Accessibility Features on iOS
There is a misconception about accessibility on iOS, which is that the accessibility options are only for users who have special needs. But that’s the furthest thing from the truth. At its core, accessibility is about access — hence, iOS’s accessibility options are tools with which users, regardless of physical or cognitive ability, are better able to access their devices. This concept is not one that’s limited to only disabled users. By looking at accessibility in a more holistic context, one can easily see how accessibility software can prove beneficial to everyone, not just the assumed demographic.
With this idea in mind, there are many accessibility features in iOS that can enable the non-disabled to more easily use their iPhone, iPad, and iPod Touch. In this article, I will highlight four of these features, and explain how they make using your device(s) easier.
Found in: Settings → General → Accessibility → Reduce Motion
With iOS 7, Apple introduced a new
UI Dynamics API that allows developers to use an iOS device’s motion sensors to use physics to create life-like animations. Apple itself uses this API is several ways across the stock OS, most notably in the parallax effect and in the zooming in and out of apps.
But not everyone is a fan of all the motion. In fact, there have been reports of people suffering from motion sickness caused by iOS 7’s whiz-bang animations. The motion effects have been so problematic that it adversely impacted the usability of devices running iOS 7. Fortunately, Apple added a setting in Accessibility that, when enabled, changes the standard motion effect to a far more subtle cross-fade effect. The change is a significant one, because not only does it reduce iOS’s motion effects, thereby reducing the nauseatic feelings for some, but it also improves usability.
Personally, I’m not affected by motion sickness, and I like the aesthetic value of the animations very much. Yet the fact that Reduce Motion exists for users who need it means that they’re able to use their devices without worry about getting sick to their stomach. Without it, the access to their devices would be severely compromised, because the motion so restricts the usability of the device(s).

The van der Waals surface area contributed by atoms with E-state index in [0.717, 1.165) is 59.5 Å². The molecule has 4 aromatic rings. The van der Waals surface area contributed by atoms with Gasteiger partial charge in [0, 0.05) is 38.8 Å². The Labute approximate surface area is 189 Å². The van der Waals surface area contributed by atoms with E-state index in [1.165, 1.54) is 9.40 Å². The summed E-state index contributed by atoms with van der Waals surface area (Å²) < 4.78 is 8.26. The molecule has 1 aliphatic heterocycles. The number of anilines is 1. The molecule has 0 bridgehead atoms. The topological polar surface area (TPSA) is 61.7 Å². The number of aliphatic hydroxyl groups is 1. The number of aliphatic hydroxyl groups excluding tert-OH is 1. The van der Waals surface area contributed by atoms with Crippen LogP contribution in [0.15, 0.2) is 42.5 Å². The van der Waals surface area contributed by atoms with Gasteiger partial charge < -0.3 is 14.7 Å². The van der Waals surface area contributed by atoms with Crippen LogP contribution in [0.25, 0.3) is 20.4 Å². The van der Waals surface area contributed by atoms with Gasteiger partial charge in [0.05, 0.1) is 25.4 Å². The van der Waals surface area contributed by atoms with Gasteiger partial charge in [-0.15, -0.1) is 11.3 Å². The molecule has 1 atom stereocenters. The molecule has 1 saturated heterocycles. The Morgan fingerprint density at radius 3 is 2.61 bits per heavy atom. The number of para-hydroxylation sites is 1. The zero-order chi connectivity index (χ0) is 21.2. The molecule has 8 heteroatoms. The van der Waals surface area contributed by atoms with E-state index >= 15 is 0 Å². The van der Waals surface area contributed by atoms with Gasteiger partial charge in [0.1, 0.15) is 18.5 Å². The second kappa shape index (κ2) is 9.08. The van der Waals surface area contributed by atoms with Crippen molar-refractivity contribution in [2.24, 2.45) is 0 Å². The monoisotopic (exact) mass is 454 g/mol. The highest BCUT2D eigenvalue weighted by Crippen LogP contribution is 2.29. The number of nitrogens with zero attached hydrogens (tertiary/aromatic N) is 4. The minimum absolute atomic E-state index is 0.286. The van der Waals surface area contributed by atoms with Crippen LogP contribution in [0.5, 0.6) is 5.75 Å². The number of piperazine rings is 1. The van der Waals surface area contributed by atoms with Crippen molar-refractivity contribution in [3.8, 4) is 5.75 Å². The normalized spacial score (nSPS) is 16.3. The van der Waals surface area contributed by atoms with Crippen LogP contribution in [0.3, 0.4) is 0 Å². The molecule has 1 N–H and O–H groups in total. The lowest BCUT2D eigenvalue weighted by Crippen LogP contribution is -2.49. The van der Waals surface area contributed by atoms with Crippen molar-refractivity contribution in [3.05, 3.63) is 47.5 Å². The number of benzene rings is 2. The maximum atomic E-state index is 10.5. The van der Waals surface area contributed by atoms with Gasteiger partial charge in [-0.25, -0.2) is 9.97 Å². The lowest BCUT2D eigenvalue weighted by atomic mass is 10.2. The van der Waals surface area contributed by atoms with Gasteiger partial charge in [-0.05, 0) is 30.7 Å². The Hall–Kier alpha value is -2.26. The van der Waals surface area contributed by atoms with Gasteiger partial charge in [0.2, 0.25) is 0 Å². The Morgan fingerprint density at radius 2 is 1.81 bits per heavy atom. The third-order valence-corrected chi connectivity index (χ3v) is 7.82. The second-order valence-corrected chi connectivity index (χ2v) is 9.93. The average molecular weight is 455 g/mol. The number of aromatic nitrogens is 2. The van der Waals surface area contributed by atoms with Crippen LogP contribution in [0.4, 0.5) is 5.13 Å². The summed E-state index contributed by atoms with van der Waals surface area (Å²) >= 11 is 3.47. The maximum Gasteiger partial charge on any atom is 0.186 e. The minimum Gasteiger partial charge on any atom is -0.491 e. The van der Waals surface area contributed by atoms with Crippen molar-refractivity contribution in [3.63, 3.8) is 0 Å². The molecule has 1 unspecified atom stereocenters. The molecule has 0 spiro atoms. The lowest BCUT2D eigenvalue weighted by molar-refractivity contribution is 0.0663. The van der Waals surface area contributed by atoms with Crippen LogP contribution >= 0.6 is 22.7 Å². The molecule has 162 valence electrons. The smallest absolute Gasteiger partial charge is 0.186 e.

Found in: Settings → General → Accessibility → Increase Contrast
Another visual element introduced in iOS 7 is the transparency of the interface. In the iOS 7 introduction video, Jony Ive describes the purpose of the transparency as being twofold: it provides context relative to where you are in the system, as well as provide a sense of “layering”, whereby the user is able to discern the independency of menus, the icons on the Home screen, and the wallpaper in the background.
In design terms, this rationale is valid, but it isn’t universally functional when it comes to accessibility. The most profound drawback of iOS 7’s transparency is that the low contrast can potentially be troublesome for readability, particularly for users like myself who are visually impaired. Turning on Increase Contrast removes the transparency, instead presenting menus like Control Center against a whitish background. It certainly helps overall legibility, but Apple only went halfway in its execution. The text of, say, Control Center remains white, even against the whitish background. It’s a curious oversight on Apple’s part, and quite ironic given that Increase Contrast is intended to improve the contrast of the user interface elements.
Critiques notwithstanding, Increase Contrast does deliver on its promise to improve readability by removing the transparent effects of the operating system. If you’re someone who’s bothered by iOS 7’s transparency, flipping on Increase Contrast should help in alleviating the issue. Like with Reduce Motion, I’m not bothered by the transparency and enjoy its eye candy, so I leave Increase Contrast off.
Larger Dynamic Type
Found in: Settings → General → Accessibility → Larger Type
Adjusting font sizes up or down to suit one’s visual needs is perhaps the quintessential example of “universal” accessibility. Generally speaking, the bigger the font, the better the reading experience will be for all. You needn’t have a medically-sanctioned vision impairment to reap the benefits of large text in, say, Tweetbot or Instapaper. In my case, however, as someone with a bonafide vision impairment, I find Larger Dynamic Type very useful — and very handy.